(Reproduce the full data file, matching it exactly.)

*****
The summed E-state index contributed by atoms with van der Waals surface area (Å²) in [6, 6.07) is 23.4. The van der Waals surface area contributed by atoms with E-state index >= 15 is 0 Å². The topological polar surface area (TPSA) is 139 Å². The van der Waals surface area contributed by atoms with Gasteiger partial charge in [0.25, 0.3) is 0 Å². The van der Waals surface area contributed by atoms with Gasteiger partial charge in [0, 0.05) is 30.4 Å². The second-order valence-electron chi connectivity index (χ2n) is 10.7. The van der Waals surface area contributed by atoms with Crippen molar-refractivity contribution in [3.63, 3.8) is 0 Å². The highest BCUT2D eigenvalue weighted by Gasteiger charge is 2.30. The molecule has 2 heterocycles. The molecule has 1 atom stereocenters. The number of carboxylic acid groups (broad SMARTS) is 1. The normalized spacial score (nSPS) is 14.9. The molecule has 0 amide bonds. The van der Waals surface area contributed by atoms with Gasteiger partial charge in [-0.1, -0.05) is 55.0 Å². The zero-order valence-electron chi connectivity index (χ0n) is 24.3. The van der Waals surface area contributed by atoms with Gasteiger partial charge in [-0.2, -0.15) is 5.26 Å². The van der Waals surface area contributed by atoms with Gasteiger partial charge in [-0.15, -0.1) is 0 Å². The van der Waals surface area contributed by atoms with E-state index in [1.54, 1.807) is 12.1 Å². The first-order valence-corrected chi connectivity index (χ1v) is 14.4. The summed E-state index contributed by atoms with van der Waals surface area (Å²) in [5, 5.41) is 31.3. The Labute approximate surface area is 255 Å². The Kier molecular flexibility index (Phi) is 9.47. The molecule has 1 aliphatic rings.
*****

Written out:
The summed E-state index contributed by atoms with van der Waals surface area (Å²) in [6, 6.07) is 23.4. The van der Waals surface area contributed by atoms with E-state index >= 15 is 0 Å². The topological polar surface area (TPSA) is 139 Å². The van der Waals surface area contributed by atoms with Gasteiger partial charge in [0.25, 0.3) is 0 Å². The van der Waals surface area contributed by atoms with Gasteiger partial charge in [0, 0.05) is 30.4 Å². The second-order valence-electron chi connectivity index (χ2n) is 10.7. The van der Waals surface area contributed by atoms with Crippen molar-refractivity contribution in [3.63, 3.8) is 0 Å². The highest BCUT2D eigenvalue weighted by Gasteiger charge is 2.30. The molecule has 2 heterocycles. The molecule has 1 atom stereocenters. The number of carboxylic acid groups (broad SMARTS) is 1. The normalized spacial score (nSPS) is 14.9. The molecule has 0 amide bonds. The van der Waals surface area contributed by atoms with Gasteiger partial charge in [-0.1, -0.05) is 55.0 Å². The zero-order valence-electron chi connectivity index (χ0n) is 24.3. The van der Waals surface area contributed by atoms with Gasteiger partial charge in [-0.2, -0.15) is 5.26 Å². The van der Waals surface area contributed by atoms with Gasteiger partial charge in [-0.15, -0.1) is 0 Å². The van der Waals surface area contributed by atoms with E-state index in [1.54, 1.807) is 12.1 Å². The first-order valence-corrected chi connectivity index (χ1v) is 14.4. The summed E-state index contributed by atoms with van der Waals surface area (Å²) in [5, 5.41) is 31.3. The Labute approximate surface area is 255 Å². The Kier molecular flexibility index (Phi) is 9.47. The molecule has 1 aliphatic rings.